The politics of disgust
Psychology professor David Pizarro ignites an Internet firestorm with his finding that conservatives are more easily disgusted than liberals
Cornell Alumni Magazine: What's the value of disgust, evolutionarily speaking?
David Pizarro: The word comes from "bad taste." So when things taste gross we spit them out, and we're disgusted by things that likely would have made us sick in our ancestral environment. Some people have pointed out that disgust might also keep us away from people or groups that have different customs regarding cleanliness, food, or sex. They refer to disgust as a "pathogen-avoidance reflex."
CAM: Did you go into this research with any particular goal in mind?
DP: We were out to document the facts, not to attack liberals or conservatives. But a lot of people assume that there was some sort of liberal agenda. And I chuckle to myself, because not only was I not trying to find this relationship between disgust and political beliefs, I avoided it even when I did find it.
CAM: Why avoid it?
DP: Partly, I just wasn't interested. I've always avoided the political area of psychology. I've felt that trying to study it would be like listening to a shouting match between Red Sox and Yankees fans.
CAM: So how did you get into it?
DP: Sort of by accident. I've been interested in emotion and moral judgment, how we determine right from wrong, and recently researchers have been finding that disgust is heavily implicated in judgment. So we did large-scale data collections where we asked people about certain moral judgments, and we included a disgust-sensitivity questionnaire that other researchers had developed.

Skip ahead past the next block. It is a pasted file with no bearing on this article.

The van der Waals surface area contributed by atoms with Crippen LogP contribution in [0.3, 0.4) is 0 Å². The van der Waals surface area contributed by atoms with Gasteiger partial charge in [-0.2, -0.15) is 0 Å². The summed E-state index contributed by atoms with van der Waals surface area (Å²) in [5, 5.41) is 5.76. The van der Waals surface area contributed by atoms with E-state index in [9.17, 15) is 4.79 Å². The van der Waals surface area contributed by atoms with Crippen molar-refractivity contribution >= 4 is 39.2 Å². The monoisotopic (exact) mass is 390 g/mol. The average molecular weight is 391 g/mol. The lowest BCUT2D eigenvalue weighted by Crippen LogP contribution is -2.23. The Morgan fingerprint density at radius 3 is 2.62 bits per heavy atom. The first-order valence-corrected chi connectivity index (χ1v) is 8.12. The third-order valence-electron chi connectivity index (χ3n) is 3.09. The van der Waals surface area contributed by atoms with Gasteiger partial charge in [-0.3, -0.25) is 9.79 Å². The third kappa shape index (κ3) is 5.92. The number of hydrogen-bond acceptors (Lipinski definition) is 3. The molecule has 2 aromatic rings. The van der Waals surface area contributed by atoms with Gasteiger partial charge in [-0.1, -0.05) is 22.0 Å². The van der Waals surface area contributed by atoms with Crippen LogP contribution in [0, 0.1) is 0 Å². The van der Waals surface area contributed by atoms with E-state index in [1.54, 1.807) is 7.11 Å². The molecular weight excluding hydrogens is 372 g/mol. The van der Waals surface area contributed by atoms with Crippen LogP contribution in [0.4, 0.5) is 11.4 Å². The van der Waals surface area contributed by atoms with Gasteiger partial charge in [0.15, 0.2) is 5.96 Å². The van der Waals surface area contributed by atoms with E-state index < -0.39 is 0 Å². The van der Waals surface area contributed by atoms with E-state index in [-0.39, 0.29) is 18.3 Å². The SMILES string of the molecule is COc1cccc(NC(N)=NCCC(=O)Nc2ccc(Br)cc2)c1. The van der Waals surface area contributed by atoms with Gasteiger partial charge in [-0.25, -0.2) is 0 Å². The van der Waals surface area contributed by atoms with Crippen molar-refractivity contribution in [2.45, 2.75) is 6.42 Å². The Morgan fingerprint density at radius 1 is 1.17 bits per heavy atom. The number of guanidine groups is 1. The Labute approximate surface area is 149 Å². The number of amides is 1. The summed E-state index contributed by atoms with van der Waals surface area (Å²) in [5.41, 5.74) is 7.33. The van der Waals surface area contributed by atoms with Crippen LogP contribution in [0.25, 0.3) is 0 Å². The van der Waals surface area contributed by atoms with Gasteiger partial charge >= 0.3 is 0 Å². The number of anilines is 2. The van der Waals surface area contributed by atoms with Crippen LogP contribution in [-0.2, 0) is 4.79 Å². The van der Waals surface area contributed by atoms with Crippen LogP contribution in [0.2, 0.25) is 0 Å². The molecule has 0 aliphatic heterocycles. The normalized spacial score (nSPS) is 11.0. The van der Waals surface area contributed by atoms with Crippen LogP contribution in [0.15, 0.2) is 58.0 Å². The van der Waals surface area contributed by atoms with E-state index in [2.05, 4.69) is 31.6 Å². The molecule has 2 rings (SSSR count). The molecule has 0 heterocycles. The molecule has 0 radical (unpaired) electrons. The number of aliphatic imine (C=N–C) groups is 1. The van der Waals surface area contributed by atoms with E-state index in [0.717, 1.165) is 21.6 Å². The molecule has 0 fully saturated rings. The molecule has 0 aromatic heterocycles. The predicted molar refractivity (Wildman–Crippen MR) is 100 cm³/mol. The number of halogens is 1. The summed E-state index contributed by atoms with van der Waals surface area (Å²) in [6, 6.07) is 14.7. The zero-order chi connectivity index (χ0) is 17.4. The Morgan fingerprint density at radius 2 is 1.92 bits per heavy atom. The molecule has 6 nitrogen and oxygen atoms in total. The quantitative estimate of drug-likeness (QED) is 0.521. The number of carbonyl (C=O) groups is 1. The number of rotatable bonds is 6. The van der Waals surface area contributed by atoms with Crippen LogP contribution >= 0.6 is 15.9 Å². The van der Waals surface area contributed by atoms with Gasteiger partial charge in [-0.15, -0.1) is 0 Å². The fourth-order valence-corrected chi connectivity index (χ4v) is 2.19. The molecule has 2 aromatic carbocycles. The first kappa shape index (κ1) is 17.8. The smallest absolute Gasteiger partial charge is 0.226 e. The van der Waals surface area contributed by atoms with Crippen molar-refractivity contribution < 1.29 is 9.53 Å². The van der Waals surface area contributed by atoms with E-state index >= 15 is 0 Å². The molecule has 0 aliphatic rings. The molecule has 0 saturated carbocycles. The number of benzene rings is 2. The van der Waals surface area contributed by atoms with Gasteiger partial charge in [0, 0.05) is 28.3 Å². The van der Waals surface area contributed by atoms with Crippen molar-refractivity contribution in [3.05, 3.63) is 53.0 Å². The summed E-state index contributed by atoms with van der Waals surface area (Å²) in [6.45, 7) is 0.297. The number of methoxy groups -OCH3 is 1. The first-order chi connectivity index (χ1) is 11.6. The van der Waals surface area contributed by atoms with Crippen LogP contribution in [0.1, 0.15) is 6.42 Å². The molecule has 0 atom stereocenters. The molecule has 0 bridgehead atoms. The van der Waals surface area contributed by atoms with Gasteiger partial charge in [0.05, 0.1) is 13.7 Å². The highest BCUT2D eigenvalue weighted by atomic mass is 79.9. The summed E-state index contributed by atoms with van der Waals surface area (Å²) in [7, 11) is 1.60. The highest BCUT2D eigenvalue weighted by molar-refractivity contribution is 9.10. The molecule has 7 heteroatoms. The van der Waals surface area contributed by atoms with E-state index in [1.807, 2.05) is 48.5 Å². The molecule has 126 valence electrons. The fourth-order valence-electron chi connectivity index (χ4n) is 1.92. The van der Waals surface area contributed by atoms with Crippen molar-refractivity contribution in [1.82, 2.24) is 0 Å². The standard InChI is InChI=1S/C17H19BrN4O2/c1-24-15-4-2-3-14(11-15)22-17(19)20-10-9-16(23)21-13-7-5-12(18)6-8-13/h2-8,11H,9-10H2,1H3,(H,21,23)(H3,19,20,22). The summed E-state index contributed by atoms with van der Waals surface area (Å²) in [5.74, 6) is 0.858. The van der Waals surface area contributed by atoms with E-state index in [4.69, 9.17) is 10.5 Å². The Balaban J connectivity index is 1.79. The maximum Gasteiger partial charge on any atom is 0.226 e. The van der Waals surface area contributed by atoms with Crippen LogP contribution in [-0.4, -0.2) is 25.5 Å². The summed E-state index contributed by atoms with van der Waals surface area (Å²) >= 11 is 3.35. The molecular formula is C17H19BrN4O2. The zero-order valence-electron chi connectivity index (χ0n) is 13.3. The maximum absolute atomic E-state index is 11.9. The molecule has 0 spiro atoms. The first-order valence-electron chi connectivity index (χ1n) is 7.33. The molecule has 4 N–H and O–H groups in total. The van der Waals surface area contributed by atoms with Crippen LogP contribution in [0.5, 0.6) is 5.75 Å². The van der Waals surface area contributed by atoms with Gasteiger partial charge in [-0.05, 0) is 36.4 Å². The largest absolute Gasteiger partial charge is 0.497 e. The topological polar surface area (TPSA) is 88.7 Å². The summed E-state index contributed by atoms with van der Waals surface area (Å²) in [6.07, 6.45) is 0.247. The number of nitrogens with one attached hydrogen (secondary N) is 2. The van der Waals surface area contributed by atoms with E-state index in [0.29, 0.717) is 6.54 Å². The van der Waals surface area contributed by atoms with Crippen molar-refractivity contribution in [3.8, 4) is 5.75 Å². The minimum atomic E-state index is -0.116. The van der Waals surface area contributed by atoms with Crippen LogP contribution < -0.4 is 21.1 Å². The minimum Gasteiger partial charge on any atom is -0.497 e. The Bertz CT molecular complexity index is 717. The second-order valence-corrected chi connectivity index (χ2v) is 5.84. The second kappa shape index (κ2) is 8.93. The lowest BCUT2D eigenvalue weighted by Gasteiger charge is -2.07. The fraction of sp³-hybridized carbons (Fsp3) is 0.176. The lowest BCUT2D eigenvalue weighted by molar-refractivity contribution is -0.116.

CAM: How does a questionnaire measure disgust?
DP: It asks a series of hypothetical questions like, "Imagine you walk into a public restroom and the toilet is unflushed. On a scale of one to five, how disgusted would you be?" Another could be, "Imagine you took a sip of soda and realized that it wasn't yours—it was a stranger's." Or, "How willing would you be to eat a piece of chocolate that's made to look like feces?"
CAM: If you were so put off by politics, how did that enter into the study?
DP: Peter Ditto, the psychology professor I was working with at U.C. Irvine, was interested in political orientation, so I inserted questions about how liberal or conservative you are. And every time I'd get the data back I'd see this relationship—the more likely you were to report being conservative, the higher you'd score on the sensitivity scale. When I arrived at Cornell, one of the grad students [Yoel Inbar, PhD '08] said, "This is really interesting—we can't keep ignoring it." So he started doing follow-up studies investigating what exactly about liberalism or conservatism was being predicted. We started looking at specific kinds of political judgments and that's when we found that disgust was really predicting "family values" beliefs on issues like gay marriage and abortion. We found there's a strong correlation for those things, but no link with issues like economics or foreign policy.